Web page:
“Value-added” applies to sheep at Four Hills Farm

Posted on Jun 24, 2013
Jim Mansfield decided to practice what he was preaching as a marketing specialist at the Kentucky Department of Agriculture. He stopped raising cattle on his Mercer County farm and turned to a special breed of sheep to produce branded lamb for retail and wholesale markets. That’s called “value-added” agriculture, which Mansfield was promoting in his role as a division director at the Department of Agriculture.

Today, “New American Lamb” is a hit. That trademark brand identifies lamb from Katahdin sheep that  are raised on a forage-based diet with no antibiotics. The meat is gourmet quality, quite tender with a mild flavor that is tasty with or without spices.

“New American Lamb” is sold at the Whole Foods Markets in Louisville and Lexington, as well as seven other supermarkets in Kentucky and Ohio. It’s also served at a dozen restaurants and soon, Mansfield will have direct sales from his Four Hills Farm, which is near Salvisa, a tiny community between Harrodsburg and Lawrenceburg.

(For information on where to find New American Lamb, go to www.fourhillsfarm.com.)

After much research, Mansfield chose to raise Katahdin sheep, which are named after a mountain in Maine, where the breed was developed in the 1950s. Katahdin are not grown for wool; just for meat. They can withstand heat and humidity, require no shearing, are parasite-resistant, often produce twins or triplets and are good mothers. They shed their winter coat naturally, which contributes to their mild flavor due to no lanolin production from wool. They are smaller than traditional American-raised wool sheep, and therefore their roasts and chops are smaller.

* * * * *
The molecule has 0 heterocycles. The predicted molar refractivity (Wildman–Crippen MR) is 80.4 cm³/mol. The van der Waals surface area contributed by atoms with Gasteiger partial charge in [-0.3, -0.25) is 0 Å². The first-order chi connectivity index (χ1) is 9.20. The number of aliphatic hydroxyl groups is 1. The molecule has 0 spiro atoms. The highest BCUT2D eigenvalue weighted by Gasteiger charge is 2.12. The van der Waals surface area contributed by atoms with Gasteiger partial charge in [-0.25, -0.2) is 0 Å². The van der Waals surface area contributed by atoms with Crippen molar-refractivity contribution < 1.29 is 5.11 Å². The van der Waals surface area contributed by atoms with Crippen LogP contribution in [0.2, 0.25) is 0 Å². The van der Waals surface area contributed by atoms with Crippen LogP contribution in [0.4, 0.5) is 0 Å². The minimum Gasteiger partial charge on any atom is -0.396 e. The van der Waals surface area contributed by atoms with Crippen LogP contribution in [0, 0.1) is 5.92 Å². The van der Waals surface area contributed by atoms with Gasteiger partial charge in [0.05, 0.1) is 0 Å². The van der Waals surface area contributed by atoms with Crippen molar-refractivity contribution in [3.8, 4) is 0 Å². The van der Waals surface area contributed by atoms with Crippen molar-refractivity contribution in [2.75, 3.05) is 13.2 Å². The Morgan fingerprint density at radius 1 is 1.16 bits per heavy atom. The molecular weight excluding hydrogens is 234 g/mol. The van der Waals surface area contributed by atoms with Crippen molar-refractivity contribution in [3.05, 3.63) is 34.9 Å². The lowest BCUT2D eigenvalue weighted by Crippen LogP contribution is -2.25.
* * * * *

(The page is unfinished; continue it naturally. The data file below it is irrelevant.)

Jim Mansfield and Katahdin sheep at his farm in Mercer County.
Jim Mansfield and Katahdin sheep at his farm in Mercer County.

“The meat is not gamey,” said Mansfield. “This lamb is known for tenderness and a mild flavor. Katahdin are very hearty and easy to care for.”

Mansfield’s lambs are processed at Marksbury Farm Market in Garrard County. They sell his lamb at their store and to restaurants they deal with. He contracts with a food distributor to deliver to the supermarkets, some as far away as Columbus, Ohio. “New American Lamb” also is popular at the upscale Dorothy Lane markets in the Dayton, Ohio area.

On the production end, to meet the increasing demand for his lamb Mansfield has contracted with 25 other producers, most in Kentucky but also a few in Tennessee and Virginia. The producers must adhere to his strict production standards. Mansfield buys the lambs from them and moves them down the chain.

Mansfield says he divides his time almost equally between production and marketing. The business has grown every year since he started about 10 years ago, he added.

His web site (www.fourhillsfarm.com) also features recipes and a photo gallery of the farm. There’s some social media elements, and more will be in the works.

“We want to engage with consumers,” said Mansfield. “We have a gourmet quality product that is delicious and healthy. And it is produced on family farms. We want consumers to know that.”

Tagged Post Topics Include: Garrard County, Jim Mansfield, Katahdin sheetp, Kentucky, Kentucky Department of Agriculture, Lexington, Louisville, Maine, Marksbury Farm Market, Mercer County, Sheep, Tennesse, Whole Foods Market